When someone enters the military, they usually recognize that they are submitting to an authority structure. They do so willingly because they understand that they are making a decision that could potentially cost them their lives. They trust that authority and structure to protect their lives as much as can be reasonably expected. The sacrifice that service members are willing to make in submission to that authority structure, even if it means the ultimate sacrifice, is something that should be honored and respected.
That reality is what makes abuse of that authority all the more egregious. Military law recognizes that as well. While the UCMJ is usually thought of as a set of rules and regulations for the military, with consequences for violations of them, it also provides protections for those who have submitted to authority. Article 138 is one of these protections. When used properly, it can prevent the authority from becoming abusive, which in turn strengthens the structure of the military and allows it to better serve its purpose. If you’ve been a victim of a wrong from a military authority, you should consider what Article 138 can do for you.
Article 138 provides a general guidance that “wrongs” within the military structure need to be addressed. Each branch of the military has similar, though slightly different, definitions of what makes something “wrong” and the processes for addressing them. Generally, though, they define a “wrong” as when an authority figure behaves in a manner that is an abuse of their authority rather than a constructive use of it that is in line with serving the military’s goals. The process, while unique in each case, takes these complaints seriously and seeks to correct and prevent them from continuing while addressing what has happened.
It’s important that these kinds of abuses get addressed. Their existence and occurrence are corrosive to the effectiveness of the structure and purpose of military authority. The more these kinds of things happen, the less trust there is in those in authority and in the structure as a whole. In situations involving high stakes, like the military prepares for and is involved in, it can cost people’s lives. It’s critical that, if you are aware of these kinds of things occurring, you seek the aid of a military lawyer, like those at The Law Center P.C., to help address them. Doing so can help protect and preserve the strength of the military.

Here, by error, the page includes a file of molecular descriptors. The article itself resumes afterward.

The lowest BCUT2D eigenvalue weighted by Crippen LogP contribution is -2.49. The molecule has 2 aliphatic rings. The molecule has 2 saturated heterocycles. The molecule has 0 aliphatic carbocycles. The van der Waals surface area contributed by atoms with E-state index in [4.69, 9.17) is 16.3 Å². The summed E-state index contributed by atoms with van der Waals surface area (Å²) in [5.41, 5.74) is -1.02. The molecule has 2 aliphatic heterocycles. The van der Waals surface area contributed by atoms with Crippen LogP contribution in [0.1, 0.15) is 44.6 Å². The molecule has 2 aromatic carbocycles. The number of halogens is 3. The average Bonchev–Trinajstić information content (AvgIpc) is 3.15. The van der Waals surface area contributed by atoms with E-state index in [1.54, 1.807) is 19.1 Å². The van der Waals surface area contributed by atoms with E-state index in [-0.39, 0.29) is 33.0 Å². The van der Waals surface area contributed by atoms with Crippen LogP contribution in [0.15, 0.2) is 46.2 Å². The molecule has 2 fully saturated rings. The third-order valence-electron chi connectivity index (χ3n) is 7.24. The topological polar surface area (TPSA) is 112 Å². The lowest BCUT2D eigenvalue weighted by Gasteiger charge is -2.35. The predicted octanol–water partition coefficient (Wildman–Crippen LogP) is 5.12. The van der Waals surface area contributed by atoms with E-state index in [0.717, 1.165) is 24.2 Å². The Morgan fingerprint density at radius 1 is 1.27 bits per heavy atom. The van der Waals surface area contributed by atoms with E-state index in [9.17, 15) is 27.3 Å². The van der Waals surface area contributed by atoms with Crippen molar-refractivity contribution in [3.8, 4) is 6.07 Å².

A: UCMJ Article 138 may allow service members to address “wrongs,” but it leaves the question of what constitutes a “wrong.” The answer, along with the Article 138 process, is slightly different in each branch. The language used in the descriptions is purposefully opaque, ostensibly so that it can offer a broad range of protection for service members. Of course, that lack of clarity could also be used as a reason to strike down a complaint as well, which is why it’s important to work with a skilled military lawyer to give your complaint the clarity, conciseness, and persuasiveness that will allow decision-makers to recognize the reality of the situation. Each of the military branches defines “wrong” as follows:
A: Generally, an Article 138 complaint will need to be filed within 90 days of when a wrong was discovered. However, there is also a prerequisite before filing a complaint. A service member needs to first go to their commanding officer, notify them of the wrong, and ask for relief. This must be in writing. Only once this is done, and if it is denied, can a full complaint be filed.
A: The prerequisite notification must be submitted to a commanding officer before a service member can file a full complaint. That initial notification must follow particular procedures. It must:
A: Your chances of getting your complaint addressed are directly dependent upon how well you can communicate the nature of the situation for which you are asking for redress. A lawyer can help represent you through the process. We can help ensure that you are following proper procedures and channels. Importantly, it’s critical that your notification to your commanding officer and the complaint itself be a clear description of the wrong that needs addressing, as that will determine whether the process proceeds forward or not. At The Law Center P.C., we can use our experience to help you craft a complaint that expresses the problem in a compelling, concise way.
Following orders and respecting authority structures are critical to military function. However, that doesn’t mean that abuse of authority should be tolerated. UCMJ Article 138 provides a means for addressing these kinds of abuses and seeing that they aren’t tolerated. If you have discovered or been subject to a wrong that should be addressed, then you should take advantage of everything that Article 138 allows. To do so, though, you can benefit from working with a lawyer who understands the process and how to craft a compelling complaint. Contact The Law Center P.C. today for help with getting your case handled.